From: Howard J. Van Till (firstname.lastname@example.org)
Date: Fri Mar 14 2003 - 09:44:50 EST
Moving on to your second "precept":
> 2. It is not permissible to NOT have a theory. The gap must always be
Again, I will quibble about words like "permissible" and "must." No
scientist needs permission (from some ruling body) to formulate a theory or
to refrain from formulating a theory. And no scientist is under any
obligation (to some ruling body) to fill some explanatory gap. But human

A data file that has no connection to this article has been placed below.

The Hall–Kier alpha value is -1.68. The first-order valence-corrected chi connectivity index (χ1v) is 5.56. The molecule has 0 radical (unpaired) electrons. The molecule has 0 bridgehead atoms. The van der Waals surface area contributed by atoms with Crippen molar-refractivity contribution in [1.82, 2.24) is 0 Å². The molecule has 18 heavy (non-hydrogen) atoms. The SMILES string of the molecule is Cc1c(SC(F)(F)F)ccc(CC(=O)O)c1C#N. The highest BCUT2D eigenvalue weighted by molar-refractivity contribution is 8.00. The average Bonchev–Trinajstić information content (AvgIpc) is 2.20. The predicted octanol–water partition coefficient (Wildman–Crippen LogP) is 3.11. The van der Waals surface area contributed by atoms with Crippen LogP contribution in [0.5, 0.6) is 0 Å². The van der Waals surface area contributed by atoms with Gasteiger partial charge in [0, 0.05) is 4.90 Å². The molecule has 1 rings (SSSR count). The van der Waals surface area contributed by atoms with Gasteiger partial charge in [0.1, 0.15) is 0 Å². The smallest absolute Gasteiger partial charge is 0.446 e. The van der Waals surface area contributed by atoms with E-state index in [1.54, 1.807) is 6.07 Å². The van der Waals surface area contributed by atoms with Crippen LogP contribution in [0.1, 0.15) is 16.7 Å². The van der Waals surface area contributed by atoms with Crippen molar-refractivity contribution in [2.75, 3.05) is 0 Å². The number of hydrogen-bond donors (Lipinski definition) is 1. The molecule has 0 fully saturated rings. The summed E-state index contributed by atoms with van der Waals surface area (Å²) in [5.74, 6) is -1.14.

curiosity, especially as it is exercised by a scientist pondering a
collection of observational data, is very likely to be expressed in the
formulation of a scientific theory to give an account of that data. Why did
system X behave as it did? How did system X come to be formed or assembled?
Furthermore, as I noted in regard to your precept #1, if that theory is to
be considered part of contemporary natural science, it will have to be be
consistent with methodological naturalism (MN).
ID advocates are free to advocate a theory that explicitly rejects MN, but
they should, I believe, label it with something other than the word
"science" alone. The label "ID science" would be one candid and honest way
to distinguish an ID theory from a normal scientific theory.
Howard Van Till
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